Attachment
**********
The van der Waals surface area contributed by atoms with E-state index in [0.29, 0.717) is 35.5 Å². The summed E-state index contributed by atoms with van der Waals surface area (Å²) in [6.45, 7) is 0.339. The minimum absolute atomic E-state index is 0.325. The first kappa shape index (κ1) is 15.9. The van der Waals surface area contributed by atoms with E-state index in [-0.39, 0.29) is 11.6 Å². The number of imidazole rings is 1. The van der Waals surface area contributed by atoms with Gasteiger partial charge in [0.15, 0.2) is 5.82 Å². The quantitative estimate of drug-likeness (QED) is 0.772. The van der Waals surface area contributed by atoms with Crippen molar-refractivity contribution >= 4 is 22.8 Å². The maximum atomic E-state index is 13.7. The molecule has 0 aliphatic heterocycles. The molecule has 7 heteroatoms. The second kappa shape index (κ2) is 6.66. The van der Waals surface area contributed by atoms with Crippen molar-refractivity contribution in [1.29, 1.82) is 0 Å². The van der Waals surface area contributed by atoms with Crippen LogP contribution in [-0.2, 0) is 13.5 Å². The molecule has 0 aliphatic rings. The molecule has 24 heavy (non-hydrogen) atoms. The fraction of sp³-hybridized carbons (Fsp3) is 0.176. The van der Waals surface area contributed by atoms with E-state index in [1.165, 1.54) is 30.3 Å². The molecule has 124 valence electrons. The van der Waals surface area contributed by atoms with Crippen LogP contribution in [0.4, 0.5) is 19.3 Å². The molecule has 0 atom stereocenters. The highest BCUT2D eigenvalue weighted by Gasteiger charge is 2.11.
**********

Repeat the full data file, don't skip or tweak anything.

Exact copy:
The van der Waals surface area contributed by atoms with E-state index in [0.29, 0.717) is 35.5 Å². The summed E-state index contributed by atoms with van der Waals surface area (Å²) in [6.45, 7) is 0.339. The minimum absolute atomic E-state index is 0.325. The first kappa shape index (κ1) is 15.9. The van der Waals surface area contributed by atoms with E-state index in [-0.39, 0.29) is 11.6 Å². The number of imidazole rings is 1. The van der Waals surface area contributed by atoms with Gasteiger partial charge in [0.15, 0.2) is 5.82 Å². The quantitative estimate of drug-likeness (QED) is 0.772. The van der Waals surface area contributed by atoms with Crippen molar-refractivity contribution >= 4 is 22.8 Å². The maximum atomic E-state index is 13.7. The molecule has 0 aliphatic heterocycles. The molecule has 7 heteroatoms. The second kappa shape index (κ2) is 6.66. The van der Waals surface area contributed by atoms with Crippen molar-refractivity contribution in [1.29, 1.82) is 0 Å². The van der Waals surface area contributed by atoms with Crippen LogP contribution in [-0.2, 0) is 13.5 Å². The molecule has 0 aliphatic rings. The molecule has 24 heavy (non-hydrogen) atoms. The fraction of sp³-hybridized carbons (Fsp3) is 0.176. The van der Waals surface area contributed by atoms with E-state index in [1.165, 1.54) is 30.3 Å². The molecule has 124 valence electrons. The van der Waals surface area contributed by atoms with Crippen LogP contribution in [0.4, 0.5) is 19.3 Å². The molecule has 0 atom stereocenters. The highest BCUT2D eigenvalue weighted by Gasteiger charge is 2.11.